Friday, December 03, 2010

Time for Advent

What is time? Is it something humans have invented or does it exist apart from us?

Astronomers tell us that the earth moves around the sun in a repeating and fixed pattern. The interaction between the sun and the earth give us the seasons which repeat in a regular and predictable fashion. The earth rotates and the sun appears and disappears in a regular and predictable manor, day and night. Ancient peoples, based on what they saw in the sky, possessed a cyclical view of the world.

Thomas Cahill, in his book The Gifts of the Jews: How a Tribe of Desert Nomads Changed the Way Everyone Thinks and Feels (Nan A. Talese,Doubleday:1998) makes the case that the Jews were the first people to break out of this cyclical worldview and think about time and history as linear. Their view of the world gave humanity our future.

Cyclical religion goes nowhere because, within its comprehension, there is
no future as we have come to understand it, only the next revolution of the

Since time is no longer cyclical but one-way and irreversible, personal
history is now possible and an individual life can have value.

(Cahill, 94)

Physicists tell us the universe has a beginning and will have an end. The idea that "time is an arrow" moving in one direction is now how most of us think about time.

Of course our current calendars, while moving forward also acknowledge the cyclical nature of things. The years change, but January comes every year. There is, as far as we know, no one calendar that expresses time more accurately than another. Jews have their calendar, Muslims have theirs, the Chinese have theirs. The secular world and most Christians follow the the Gregorian calendar (which replaced the Julian calendar in the late 1500s)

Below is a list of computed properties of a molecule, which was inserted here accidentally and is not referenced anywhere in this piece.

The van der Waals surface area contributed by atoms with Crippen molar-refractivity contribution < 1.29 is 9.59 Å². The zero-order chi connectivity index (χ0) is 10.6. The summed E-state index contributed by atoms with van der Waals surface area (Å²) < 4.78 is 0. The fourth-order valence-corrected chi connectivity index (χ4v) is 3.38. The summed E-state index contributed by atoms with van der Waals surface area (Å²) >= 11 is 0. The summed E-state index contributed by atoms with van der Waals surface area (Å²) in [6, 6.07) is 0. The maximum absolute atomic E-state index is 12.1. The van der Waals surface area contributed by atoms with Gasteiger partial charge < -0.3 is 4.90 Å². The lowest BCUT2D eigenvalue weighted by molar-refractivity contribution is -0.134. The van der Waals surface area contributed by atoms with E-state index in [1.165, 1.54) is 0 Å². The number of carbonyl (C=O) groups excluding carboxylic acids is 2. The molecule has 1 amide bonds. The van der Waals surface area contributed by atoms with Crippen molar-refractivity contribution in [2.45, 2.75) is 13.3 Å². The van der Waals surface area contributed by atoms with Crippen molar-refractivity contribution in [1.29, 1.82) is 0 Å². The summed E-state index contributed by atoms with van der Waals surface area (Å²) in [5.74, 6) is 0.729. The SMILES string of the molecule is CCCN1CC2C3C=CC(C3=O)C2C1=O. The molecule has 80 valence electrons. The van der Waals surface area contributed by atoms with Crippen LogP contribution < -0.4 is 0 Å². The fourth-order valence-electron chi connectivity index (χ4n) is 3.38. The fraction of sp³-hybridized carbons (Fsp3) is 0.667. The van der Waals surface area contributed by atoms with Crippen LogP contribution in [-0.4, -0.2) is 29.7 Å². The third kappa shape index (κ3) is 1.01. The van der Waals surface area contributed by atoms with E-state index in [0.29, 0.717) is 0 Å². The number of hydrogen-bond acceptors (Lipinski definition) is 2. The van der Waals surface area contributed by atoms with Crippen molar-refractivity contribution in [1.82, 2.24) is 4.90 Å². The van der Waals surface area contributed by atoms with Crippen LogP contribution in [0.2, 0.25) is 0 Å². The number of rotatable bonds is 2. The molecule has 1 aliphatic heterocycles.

All this talk about calendars and time, brings us to Advent and the church year.

What is interesting about the church year is that it is not based on the sun or the moon or the seasons.* The church calendar is based on the life of Christ. His birth, his death, his resurrection and his future coming. The liturgical calendar disconnects us from the world's reckonings. Our time is measured, not by the sun nor the moon, nor the dictates of society. Our time finds its orientation and focus in the incarnation and resurrection, events that transcend and disrupt material time and space.

So if you feel, as I often do, somewhat disoriented and at odds with the secular world during Advent take heart. Advent is doing what it is supposed to do. Advent grabs us by the shoulders, spins us us out of secular time and turns us, off balance and a little dizzy, to face the coming era when

He shall judge between the nations,

and shall arbitrate for many peoples;
they shall beat their swords into plowshares,

and their spears into pruning hooks;

nation shall not lift up sword against nation, neither shall they learn
war any more (Isaiah 2:4)

...with righteousness he shall judge the poor,

and decide with equity for the meek of the earth;

he shall strike the earth with the rod of his mouth,

and with the breath of his lips he shall kill the wicked.

Righteousness shall be the belt around his waist,

and faithfulness the belt around his loins.

The wolf shall live with the lamb,

the leopard shall lie down with the kid,

the calf and the lion and the fatling together,

and a little child shall lead them.

The cow and the bear shall graze,

their young shall lie down together;

and the lion shall eat straw like the ox.

The nursing child shall play over the hole of the asp,

and the weaned child shall put its hand on the adder's den.

They will not hurt of destroy on all my holy mountain;

for the earth shall be full of the knowledge of the Lord as the waters cover the sea. (Isaiah 11:4-9)

A blessed Advent to you all.

* I know that the date of Easter is calculated is based on the lunar cycle but the moon is a tool to fix a date, the event is what is important.

To read more about calendars, see Calendars Thought the Ages.
To read more about Advent and the church year, see here, and here.

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